The Cooper Hewitt, Smithsonian Design Museum has released an API to grant developers programmatic access to its collection. Developers within the Smithsonian and third-party developers alike can utilize API access to collect data for a number of purposes. For instance, the museum's Immersion Room projects archived wallpaper patterns onto the walls after pulling data through the API. The use cases for third-party access include apps for education and design firms.
Last month, Cooper Hewitt reopened its doors after a three-year renovation. The API fits well within the museum's fresh start and its position as one of the world's most diverse and comprehensive design collections. The API allows Cooper Hewitt to digitally display its entire collection; the floor space doesn't allow for such presentation. The museum maintains more than 200,000 objects, while the floor space allows for the display of only around 700 objects.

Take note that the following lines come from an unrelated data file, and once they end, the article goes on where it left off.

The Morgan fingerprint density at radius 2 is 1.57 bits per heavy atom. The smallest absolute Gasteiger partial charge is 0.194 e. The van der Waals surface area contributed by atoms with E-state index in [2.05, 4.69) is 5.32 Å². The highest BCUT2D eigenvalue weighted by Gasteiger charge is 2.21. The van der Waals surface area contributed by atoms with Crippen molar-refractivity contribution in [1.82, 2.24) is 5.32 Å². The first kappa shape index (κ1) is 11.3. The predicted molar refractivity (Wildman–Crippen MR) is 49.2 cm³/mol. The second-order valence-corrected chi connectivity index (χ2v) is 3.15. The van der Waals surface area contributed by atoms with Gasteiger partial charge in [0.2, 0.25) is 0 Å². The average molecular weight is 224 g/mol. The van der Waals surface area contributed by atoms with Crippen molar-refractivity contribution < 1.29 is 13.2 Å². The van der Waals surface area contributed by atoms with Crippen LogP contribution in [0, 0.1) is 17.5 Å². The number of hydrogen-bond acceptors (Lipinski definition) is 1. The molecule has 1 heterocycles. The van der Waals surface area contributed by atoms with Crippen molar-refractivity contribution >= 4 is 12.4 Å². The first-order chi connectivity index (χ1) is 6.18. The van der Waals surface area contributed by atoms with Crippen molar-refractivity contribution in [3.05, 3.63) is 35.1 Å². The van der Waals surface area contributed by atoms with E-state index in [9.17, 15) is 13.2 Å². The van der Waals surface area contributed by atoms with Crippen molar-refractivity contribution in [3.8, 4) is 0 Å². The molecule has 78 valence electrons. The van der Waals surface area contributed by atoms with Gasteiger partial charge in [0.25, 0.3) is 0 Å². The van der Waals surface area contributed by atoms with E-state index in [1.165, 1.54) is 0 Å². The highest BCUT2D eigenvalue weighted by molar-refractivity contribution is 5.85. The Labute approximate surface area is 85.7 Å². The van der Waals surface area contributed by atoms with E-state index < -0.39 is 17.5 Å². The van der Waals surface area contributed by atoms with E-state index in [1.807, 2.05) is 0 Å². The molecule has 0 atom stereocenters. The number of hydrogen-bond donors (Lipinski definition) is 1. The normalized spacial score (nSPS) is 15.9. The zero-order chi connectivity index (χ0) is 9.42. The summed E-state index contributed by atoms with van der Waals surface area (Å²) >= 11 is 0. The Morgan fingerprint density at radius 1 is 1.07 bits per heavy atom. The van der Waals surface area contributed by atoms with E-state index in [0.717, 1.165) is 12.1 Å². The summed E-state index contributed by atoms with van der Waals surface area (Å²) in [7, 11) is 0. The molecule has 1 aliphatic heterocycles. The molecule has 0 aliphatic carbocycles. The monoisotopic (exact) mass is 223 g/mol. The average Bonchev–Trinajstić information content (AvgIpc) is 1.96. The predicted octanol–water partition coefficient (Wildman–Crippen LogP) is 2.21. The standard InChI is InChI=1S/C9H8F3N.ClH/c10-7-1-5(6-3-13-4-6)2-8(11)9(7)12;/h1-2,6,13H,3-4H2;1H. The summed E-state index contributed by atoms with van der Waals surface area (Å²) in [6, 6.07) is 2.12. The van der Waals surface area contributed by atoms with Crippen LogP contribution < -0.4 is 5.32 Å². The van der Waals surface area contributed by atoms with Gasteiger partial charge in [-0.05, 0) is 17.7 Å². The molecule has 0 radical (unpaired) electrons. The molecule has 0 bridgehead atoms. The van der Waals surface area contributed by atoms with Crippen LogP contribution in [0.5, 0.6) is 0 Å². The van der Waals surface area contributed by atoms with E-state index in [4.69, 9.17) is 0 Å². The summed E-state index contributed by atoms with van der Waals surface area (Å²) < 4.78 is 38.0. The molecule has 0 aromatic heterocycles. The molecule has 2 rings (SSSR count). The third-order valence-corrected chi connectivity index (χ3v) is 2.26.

Cooper Hewitt describes the API as "REST-ish," and the response format is JSON. The API is built on the museum's collection site and has become the core of its digital experience. For more information regarding the API, visit the API docs and see the full list of API methods.
The Smithsonian has realized the benefits of an API strategy. Accordingly, Cooper Hewitt becomes one of many Smithsonian museums to publish an API. The digital experience continues to evolve as an attractive benefit to museum goers. Third-party access to collection data allows others to enjoy and interact with a collection without physically traveling to the museum. APIs will continue to drive a new museum experience and preserve the historical value for which museums were initially built.